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Macroeconomics effects of private sector participation in Latin America's infrastructure

  • Trujillo, Lourdes
  • Martin, Noelia
  • Estache, Antonio
  • Campos, Javier

The authors provide empirical evidence on the impact that private participation in infrastructure has had on key macroeconomic variables in a sample of 21 Latin American countries from 1985-98. Specifically, they look at the effects on GDP per capita, current public expenditures, public investment, and private investment, controlling for country effects and institutional factors. The authors also investigate the relevance of the specific contractual form of private participation contracts on these variables and show differentiated effects according to contract types. The results suggest that: 1) Private sector involvement in utilities and transport have some, but not impressive, positive effects on GDP per capita. 2) There is some degree of crowding-out of private investment resulting from greenfield projects in utilities, and delayed crowding-in from concessions in transport. 3) There is crowding-in of public investment by private participation in utilities, while there is crowding-out by increased private investment in transport. 4) Private participation in utilities decreases recurrent expenditures, while in transport it results in an increase. The net effect on the public sector account is uncertain, but this uncertainty is a major risk. The revelation of this risk may be the main contribution of this paper since it is inconsistent with the fiscal gains expected by many policymakers as they engage in infrastructure privatization programs.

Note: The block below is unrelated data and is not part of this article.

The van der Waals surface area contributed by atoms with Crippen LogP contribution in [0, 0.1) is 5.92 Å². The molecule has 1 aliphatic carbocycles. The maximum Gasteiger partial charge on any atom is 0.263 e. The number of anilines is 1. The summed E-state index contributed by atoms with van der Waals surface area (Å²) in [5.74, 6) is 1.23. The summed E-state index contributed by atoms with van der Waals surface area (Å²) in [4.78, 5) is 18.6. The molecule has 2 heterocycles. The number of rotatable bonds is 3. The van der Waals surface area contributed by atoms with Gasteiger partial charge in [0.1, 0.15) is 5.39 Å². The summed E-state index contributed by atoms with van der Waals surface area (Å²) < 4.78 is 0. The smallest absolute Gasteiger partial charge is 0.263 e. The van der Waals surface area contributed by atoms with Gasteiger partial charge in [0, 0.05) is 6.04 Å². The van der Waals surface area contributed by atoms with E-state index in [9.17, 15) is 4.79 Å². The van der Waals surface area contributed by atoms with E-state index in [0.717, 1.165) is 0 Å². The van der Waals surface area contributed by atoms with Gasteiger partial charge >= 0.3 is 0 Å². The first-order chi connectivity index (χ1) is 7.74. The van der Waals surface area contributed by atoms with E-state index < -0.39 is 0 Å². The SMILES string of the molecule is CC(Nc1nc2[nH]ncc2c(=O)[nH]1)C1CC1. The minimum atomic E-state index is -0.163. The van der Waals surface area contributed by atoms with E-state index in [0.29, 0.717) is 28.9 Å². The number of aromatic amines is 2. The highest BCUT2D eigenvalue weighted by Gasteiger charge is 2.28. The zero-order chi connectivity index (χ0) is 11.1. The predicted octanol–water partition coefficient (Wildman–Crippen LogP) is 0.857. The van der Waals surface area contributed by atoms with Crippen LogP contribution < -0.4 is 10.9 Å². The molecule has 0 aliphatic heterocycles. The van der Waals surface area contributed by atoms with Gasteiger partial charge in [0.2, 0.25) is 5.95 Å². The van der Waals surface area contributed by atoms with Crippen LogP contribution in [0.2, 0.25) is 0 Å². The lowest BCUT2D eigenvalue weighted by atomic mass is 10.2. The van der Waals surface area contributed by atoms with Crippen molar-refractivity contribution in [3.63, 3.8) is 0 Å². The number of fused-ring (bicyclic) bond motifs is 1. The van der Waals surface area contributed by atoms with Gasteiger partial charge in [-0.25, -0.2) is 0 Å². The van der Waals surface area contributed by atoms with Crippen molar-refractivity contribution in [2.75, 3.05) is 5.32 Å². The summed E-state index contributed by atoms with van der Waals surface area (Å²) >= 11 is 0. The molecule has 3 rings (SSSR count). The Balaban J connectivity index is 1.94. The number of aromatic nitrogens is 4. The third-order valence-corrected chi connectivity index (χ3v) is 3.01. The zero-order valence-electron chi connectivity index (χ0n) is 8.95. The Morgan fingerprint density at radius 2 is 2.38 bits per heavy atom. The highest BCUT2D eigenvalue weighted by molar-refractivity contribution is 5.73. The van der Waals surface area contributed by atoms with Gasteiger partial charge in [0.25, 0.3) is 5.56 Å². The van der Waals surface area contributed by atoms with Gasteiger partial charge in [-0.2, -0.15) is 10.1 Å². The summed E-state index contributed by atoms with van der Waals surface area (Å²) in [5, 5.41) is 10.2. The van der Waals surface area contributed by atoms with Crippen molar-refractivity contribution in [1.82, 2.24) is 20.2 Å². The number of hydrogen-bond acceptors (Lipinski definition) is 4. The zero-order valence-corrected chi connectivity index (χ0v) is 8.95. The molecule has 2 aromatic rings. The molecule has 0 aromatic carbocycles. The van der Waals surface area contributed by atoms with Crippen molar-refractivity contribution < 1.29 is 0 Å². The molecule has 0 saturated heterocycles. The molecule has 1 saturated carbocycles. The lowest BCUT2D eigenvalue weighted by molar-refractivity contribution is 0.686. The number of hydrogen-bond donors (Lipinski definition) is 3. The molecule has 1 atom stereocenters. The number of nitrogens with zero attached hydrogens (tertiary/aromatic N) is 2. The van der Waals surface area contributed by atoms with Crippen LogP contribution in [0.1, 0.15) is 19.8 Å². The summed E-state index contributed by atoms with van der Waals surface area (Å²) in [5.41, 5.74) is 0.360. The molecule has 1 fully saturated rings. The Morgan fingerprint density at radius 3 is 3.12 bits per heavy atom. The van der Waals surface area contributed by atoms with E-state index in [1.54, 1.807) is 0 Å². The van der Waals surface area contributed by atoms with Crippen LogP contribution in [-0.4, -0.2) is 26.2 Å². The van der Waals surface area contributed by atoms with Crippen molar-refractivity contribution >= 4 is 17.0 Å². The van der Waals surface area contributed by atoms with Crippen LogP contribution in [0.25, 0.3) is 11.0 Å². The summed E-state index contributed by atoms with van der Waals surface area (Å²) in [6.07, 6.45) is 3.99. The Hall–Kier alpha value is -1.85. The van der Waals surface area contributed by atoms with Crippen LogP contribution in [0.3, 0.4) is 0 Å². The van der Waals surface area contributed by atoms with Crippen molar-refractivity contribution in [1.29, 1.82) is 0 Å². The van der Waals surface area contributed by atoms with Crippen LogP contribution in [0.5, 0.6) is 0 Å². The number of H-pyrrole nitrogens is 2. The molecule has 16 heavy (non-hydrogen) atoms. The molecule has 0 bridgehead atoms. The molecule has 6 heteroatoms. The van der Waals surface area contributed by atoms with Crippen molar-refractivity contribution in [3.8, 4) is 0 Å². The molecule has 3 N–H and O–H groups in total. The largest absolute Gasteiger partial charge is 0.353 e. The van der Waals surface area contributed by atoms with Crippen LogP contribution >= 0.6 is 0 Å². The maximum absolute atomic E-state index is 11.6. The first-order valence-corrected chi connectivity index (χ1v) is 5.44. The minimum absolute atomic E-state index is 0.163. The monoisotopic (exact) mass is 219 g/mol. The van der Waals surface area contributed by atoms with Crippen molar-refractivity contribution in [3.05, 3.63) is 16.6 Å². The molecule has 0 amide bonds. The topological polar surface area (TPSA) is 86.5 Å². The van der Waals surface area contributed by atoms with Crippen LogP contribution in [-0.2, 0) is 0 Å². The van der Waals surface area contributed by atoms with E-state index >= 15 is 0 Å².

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Paper provided by The World Bank in its series Policy Research Working Paper Series with number 2906.

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Date of creation: 31 Oct 2002
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Handle: RePEc:wbk:wbrwps:2906
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  1. Gramlich, Edward M, 1994. "Infrastructure Investment: A Review Essay," Journal of Economic Literature, American Economic Association, vol. 32(3), pages 1176-96, September.
  2. Garcia-Penalosa, Cecilia & Aghion, Philippe & Caroli, Eve, 1999. "Inequality and Economic Growth: The Perspective of the New Growth Theories," Economics Papers from University Paris Dauphine 123456789/10091, Paris Dauphine University.
  3. Alberto Alesina & Roberto Perotti, 1993. "Income Distribution, Political Instability, and Investment," NBER Working Papers 4486, National Bureau of Economic Research, Inc.
  4. Bernardo Bortolotti & Marcella Fantini & Domenico Siniscalco, 2001. "Privatisation Around the World: New Evidence from Panel Data," CESifo Working Paper Series 600, CESifo Group Munich.
  5. Hausman, Jerry, 2015. "Specification tests in econometrics," Applied Econometrics, Publishing House "SINERGIA PRESS", vol. 38(2), pages 112-134.
  6. Alicia H. Munnell, 1992. "Policy Watch: Infrastructure Investment and Economic Growth," Journal of Economic Perspectives, American Economic Association, vol. 6(4), pages 189-198, Fall.
  7. Breusch, T S & Pagan, A R, 1979. "A Simple Test for Heteroscedasticity and Random Coefficient Variation," Econometrica, Econometric Society, vol. 47(5), pages 1287-94, September.
  8. Arellano, Manuel, 1993. "On the testing of correlated effects with panel data," Journal of Econometrics, Elsevier, vol. 59(1-2), pages 87-97, September.
  9. Chamberlain, Gary, 1984. "Panel data," Handbook of Econometrics, in: Z. Griliches† & M. D. Intriligator (ed.), Handbook of Econometrics, edition 1, volume 2, chapter 22, pages 1247-1318 Elsevier.
  10. Kaufmann, Daniel & Kraay, Aart & Zoido-Lobaton, Pablo, 1999. "Governance matters," Policy Research Working Paper Series 2196, The World Bank.
  11. Perotti, Roberto & Alesina, Alberto, 1996. "Income Distribution, Political Instability, and Investment," Scholarly Articles 4553018, Harvard University Department of Economics.
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